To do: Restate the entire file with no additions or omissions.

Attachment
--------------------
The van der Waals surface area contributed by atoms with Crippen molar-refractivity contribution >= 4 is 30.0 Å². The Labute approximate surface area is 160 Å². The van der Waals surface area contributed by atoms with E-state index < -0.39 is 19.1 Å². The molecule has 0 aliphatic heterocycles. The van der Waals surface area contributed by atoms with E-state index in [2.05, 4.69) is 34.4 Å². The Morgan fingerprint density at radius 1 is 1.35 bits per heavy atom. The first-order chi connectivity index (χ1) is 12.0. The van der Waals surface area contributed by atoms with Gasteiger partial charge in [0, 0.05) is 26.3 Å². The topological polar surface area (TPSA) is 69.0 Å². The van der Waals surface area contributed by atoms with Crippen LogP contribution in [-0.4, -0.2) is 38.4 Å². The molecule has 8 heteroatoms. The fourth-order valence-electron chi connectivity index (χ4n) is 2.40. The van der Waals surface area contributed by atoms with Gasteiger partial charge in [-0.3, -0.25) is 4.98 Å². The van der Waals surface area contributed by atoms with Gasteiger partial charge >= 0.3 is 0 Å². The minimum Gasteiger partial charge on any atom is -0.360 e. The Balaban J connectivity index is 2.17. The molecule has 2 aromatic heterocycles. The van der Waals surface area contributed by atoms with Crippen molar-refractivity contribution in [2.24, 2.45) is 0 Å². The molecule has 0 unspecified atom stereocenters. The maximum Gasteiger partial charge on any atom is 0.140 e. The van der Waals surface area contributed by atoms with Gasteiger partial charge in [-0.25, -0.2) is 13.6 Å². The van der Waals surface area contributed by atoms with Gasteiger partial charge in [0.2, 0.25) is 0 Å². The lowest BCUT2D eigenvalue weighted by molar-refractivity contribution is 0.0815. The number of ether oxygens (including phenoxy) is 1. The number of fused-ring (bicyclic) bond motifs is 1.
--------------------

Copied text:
The van der Waals surface area contributed by atoms with Crippen molar-refractivity contribution >= 4 is 30.0 Å². The Labute approximate surface area is 160 Å². The van der Waals surface area contributed by atoms with E-state index < -0.39 is 19.1 Å². The molecule has 0 aliphatic heterocycles. The van der Waals surface area contributed by atoms with E-state index in [2.05, 4.69) is 34.4 Å². The Morgan fingerprint density at radius 1 is 1.35 bits per heavy atom. The first-order chi connectivity index (χ1) is 12.0. The van der Waals surface area contributed by atoms with Gasteiger partial charge in [0, 0.05) is 26.3 Å². The topological polar surface area (TPSA) is 69.0 Å². The van der Waals surface area contributed by atoms with Crippen LogP contribution in [-0.4, -0.2) is 38.4 Å². The molecule has 8 heteroatoms. The fourth-order valence-electron chi connectivity index (χ4n) is 2.40. The van der Waals surface area contributed by atoms with Gasteiger partial charge in [-0.3, -0.25) is 4.98 Å². The van der Waals surface area contributed by atoms with Gasteiger partial charge >= 0.3 is 0 Å². The minimum Gasteiger partial charge on any atom is -0.360 e. The Balaban J connectivity index is 2.17. The molecule has 2 aromatic heterocycles. The van der Waals surface area contributed by atoms with Crippen molar-refractivity contribution in [2.24, 2.45) is 0 Å². The molecule has 0 unspecified atom stereocenters. The maximum Gasteiger partial charge on any atom is 0.140 e. The van der Waals surface area contributed by atoms with Gasteiger partial charge in [-0.25, -0.2) is 13.6 Å². The van der Waals surface area contributed by atoms with Gasteiger partial charge in [0.2, 0.25) is 0 Å². The lowest BCUT2D eigenvalue weighted by molar-refractivity contribution is 0.0815. The number of ether oxygens (including phenoxy) is 1. The number of fused-ring (bicyclic) bond motifs is 1.